What condition is the dress in? It’s in perfect condition, absolutely perfect condition. The consigner [who won the Christie’s auction in 1999] enlisted experts to build a ‘conservative’ mannequin to preserve the shape of the dress. The knee is positioned out so it supports the weight of the dress. The special mannequin was in a special display case with UV-protective glass. Very clever. He [the winner] believed he’d sell it for a profit. The underbidder [in 1999] was Ripley’s Believe It or Not! When the dress came back to auction, Ripley’s was bound and determined not to let it get away.

 

Do we know how much the dress weighs? It would weigh several pounds. Place 2,500 crystals in a bag or a bowl–that’s a lot of weight right there.

 

How did you arrive at the estimate of $2 million to $3 million? We truly believed that if it fetched $1.27 million in 1999, there had to be a level of appreciation in the dress. It had to double its money. Its historic and political value, matched up with Hollywood history, affected the value of the dress. We felt it would sell for at least $2 million.

 

What was your role in the auction? I was on the phone with a museum. Everyone [who bid] had to be pre-qualified. It came down to two bidders in the room. The energy in the room was just phenomenal. Marilyn Monroe is beloved worldwide. She’s still relevant and still gets high prices.

 

Marilyn Monroe dominates the auction records for clothing, but it’s interesting that this dress, which she wore in real life, is now number one, ahead of a white dress she might have worn while standing over the subway grate in The Seven Year Itch. It’s definitely significant. She was not in character in a movie. This was purely Marilyn Monroe singing to JFK, a love affair made public. There was a lot of speculation and a lot of rumors about a romantic relationship between Monroe and JFK, and after this event, people realized there was something to the rumors [laughs]. She disregarded the 15,000 people in the room. It was just her and President Kennedy in those 90 seconds.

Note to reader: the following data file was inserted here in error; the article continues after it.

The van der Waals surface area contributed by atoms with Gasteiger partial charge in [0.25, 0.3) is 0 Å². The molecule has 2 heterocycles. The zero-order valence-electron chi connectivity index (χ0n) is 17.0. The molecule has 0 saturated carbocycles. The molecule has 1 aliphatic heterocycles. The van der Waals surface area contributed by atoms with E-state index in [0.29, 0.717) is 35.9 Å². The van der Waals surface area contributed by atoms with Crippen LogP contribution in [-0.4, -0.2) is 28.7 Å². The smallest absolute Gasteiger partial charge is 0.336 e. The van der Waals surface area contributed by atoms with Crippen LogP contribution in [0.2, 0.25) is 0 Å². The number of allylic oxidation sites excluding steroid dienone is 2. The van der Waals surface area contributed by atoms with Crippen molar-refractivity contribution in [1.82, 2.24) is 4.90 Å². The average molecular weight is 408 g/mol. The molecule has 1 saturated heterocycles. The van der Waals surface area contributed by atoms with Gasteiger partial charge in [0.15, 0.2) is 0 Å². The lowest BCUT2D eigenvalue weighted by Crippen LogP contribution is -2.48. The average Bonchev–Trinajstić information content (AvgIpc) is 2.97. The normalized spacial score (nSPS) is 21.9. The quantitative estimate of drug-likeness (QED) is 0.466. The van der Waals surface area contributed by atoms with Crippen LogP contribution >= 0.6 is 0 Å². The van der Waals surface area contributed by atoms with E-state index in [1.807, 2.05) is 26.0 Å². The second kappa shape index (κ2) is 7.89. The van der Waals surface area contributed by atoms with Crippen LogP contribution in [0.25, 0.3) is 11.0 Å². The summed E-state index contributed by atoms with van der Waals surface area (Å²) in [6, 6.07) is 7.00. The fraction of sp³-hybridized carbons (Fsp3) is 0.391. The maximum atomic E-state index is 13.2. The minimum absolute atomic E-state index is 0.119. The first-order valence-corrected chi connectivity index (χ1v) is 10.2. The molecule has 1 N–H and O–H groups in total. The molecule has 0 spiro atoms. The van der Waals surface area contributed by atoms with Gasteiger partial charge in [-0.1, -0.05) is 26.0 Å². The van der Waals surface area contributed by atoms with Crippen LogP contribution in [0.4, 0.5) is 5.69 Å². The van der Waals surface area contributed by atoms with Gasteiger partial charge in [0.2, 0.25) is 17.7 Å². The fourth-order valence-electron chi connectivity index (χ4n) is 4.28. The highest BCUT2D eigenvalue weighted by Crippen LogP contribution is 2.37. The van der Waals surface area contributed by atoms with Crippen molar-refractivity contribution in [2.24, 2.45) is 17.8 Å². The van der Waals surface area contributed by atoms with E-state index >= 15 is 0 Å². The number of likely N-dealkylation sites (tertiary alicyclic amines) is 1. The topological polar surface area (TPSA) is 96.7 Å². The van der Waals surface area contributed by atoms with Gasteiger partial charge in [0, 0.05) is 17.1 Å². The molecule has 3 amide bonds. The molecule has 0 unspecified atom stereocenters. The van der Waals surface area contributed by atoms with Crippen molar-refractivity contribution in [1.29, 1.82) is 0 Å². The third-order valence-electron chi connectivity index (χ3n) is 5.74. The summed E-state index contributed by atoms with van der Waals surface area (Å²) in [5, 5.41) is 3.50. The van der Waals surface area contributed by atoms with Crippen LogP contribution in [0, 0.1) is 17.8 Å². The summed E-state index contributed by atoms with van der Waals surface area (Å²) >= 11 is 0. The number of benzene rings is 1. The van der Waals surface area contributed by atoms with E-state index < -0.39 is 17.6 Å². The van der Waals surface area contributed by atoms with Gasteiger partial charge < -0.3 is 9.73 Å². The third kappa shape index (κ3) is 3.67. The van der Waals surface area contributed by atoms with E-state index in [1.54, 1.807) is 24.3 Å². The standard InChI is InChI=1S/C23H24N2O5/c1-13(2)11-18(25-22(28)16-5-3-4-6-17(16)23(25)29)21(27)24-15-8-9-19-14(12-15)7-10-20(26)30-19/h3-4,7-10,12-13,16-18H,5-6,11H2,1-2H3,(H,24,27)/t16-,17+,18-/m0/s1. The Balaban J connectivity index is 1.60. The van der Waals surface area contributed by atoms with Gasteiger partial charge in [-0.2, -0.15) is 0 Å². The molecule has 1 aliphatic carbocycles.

How long will this auction record stand? What else is out there that could beat it? I can’t think of anything else that would be so iconic.

 

Why will this dress stick in your memory? In 2005, I had a wish list. I said what I’d love to auction is Michael Jackson’s red jacket from Thriller, and that came true in 2011.  The next was Monroe’s Happy Birthday Mr. President dress. Now I’m looking for a pair of ruby slippers [worn in 1939’s The Wizard of Oz]. That could potentially be $5 million, but there’s only one Happy Birthday dress. It’s presidential history and Hollywood mixed together.